A report written by a United Kingdom-based musicians’ rights group says blockchain’s potential is not limited to finance.
“Music on the Blockchain” was co-authored by the Featured Artists Coalition and the Blockchain for Creative Industries Research Cluster at Middlesex University.
Distributed ledger technology can help make music a truly digital business, an industry heavy hitter believes.
“If blockchain technology can help the commercial and contractual relationships in music keep pace with technology and the communication between artists and fans, then it could truly be revolutionary,” Pink Floyd’s Nick Mason said. “This report is a valuable contribution and I hope it can help inform the debate and take us forward.”
FAC board member Imogen Heap explained blockchain’s potential for the music industry.
“Blockchain is enabling us to completely rethink the basic, core structure of how monetary distribution works in the industry. It can be used to build a united platform and create an ecosystem, but most importantly builds innovation under standards that make sense for artists.”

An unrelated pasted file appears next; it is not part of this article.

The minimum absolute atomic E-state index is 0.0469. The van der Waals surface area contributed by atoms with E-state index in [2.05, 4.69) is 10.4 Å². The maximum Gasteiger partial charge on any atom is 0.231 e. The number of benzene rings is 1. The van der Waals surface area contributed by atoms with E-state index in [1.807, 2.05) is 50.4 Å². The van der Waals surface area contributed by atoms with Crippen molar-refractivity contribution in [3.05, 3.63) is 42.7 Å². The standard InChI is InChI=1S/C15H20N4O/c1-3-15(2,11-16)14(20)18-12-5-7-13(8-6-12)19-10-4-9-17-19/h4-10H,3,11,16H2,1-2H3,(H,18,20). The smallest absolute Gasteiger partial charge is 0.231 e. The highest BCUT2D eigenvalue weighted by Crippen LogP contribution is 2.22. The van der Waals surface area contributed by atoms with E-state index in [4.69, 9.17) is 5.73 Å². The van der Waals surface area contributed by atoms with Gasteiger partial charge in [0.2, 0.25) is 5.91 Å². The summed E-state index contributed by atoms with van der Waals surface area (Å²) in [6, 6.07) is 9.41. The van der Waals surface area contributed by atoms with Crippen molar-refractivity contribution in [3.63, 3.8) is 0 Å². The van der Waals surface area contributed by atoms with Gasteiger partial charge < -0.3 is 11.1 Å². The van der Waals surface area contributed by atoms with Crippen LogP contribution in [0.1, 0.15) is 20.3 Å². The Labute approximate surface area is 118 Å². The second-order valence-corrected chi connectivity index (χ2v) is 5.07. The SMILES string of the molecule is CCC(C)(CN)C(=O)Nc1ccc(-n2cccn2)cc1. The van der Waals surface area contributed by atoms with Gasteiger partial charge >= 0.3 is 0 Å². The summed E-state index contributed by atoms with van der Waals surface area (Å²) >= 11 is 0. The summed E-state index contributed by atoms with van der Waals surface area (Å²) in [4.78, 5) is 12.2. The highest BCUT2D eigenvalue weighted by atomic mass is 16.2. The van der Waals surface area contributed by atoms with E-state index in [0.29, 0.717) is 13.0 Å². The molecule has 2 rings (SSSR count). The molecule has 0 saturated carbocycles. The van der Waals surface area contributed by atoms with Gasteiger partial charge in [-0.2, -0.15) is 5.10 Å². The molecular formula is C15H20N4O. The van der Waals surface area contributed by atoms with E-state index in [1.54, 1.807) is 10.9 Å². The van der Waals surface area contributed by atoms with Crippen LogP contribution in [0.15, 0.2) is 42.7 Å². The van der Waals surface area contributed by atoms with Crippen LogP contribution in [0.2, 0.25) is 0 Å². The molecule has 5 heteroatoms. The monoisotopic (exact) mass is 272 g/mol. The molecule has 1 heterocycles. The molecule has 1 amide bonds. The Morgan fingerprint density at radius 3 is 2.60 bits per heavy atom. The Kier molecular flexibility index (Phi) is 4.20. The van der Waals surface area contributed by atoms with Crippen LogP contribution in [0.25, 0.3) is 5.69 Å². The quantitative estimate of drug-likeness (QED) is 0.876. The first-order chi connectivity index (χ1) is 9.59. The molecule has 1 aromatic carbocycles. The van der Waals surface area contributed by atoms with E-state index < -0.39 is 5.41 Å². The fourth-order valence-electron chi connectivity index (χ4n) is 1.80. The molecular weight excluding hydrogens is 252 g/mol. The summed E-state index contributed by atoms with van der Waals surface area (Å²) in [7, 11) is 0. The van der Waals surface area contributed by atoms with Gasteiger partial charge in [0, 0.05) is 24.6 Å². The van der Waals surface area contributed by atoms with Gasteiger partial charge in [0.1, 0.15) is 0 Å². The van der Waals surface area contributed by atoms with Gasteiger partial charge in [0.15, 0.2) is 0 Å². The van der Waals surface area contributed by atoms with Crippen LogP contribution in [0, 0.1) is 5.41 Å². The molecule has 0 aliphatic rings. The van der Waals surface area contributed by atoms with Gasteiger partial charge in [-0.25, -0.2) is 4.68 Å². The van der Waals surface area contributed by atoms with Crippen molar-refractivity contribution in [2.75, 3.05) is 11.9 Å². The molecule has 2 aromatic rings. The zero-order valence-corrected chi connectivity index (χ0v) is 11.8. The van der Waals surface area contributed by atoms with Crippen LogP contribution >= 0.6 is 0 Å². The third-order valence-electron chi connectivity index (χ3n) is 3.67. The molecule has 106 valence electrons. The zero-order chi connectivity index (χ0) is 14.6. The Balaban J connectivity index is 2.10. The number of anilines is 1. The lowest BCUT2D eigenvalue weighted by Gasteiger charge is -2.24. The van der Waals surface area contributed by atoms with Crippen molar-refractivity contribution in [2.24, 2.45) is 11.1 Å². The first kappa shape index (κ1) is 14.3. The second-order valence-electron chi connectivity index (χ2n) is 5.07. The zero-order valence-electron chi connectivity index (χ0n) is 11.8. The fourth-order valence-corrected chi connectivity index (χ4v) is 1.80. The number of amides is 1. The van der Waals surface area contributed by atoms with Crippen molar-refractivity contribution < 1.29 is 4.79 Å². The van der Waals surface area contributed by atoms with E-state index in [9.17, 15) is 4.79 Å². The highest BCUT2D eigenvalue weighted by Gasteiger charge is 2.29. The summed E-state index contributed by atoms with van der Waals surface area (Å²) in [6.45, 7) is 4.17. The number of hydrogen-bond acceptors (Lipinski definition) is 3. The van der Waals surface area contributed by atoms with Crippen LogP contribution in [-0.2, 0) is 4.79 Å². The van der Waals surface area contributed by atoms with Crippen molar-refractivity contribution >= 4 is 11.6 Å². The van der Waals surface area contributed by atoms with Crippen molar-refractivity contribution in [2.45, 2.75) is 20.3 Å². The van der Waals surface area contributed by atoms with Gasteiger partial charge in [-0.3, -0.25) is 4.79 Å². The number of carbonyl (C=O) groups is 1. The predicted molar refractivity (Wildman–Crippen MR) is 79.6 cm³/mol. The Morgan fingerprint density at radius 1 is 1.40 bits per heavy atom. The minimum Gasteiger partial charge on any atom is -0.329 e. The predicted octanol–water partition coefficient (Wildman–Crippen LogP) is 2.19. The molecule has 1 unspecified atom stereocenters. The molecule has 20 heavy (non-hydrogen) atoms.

The report says blockchain can help in four ways. It can serve as a single, unifying, and networked database for music copyright information. Royalties can be quickly and easily processed. Complete transparency allows musicians to easily track how much they are owed, and new sources of capital and contract technology including crowdfunding and artist accelerators.
“Blockchain is a potentially very exciting technology for music, however it is utterly impenetrable as a subject to most people,” FAC CEO Paul Pacifico.
“This report is a great place to start if you want to help design the possible future music landscape.”
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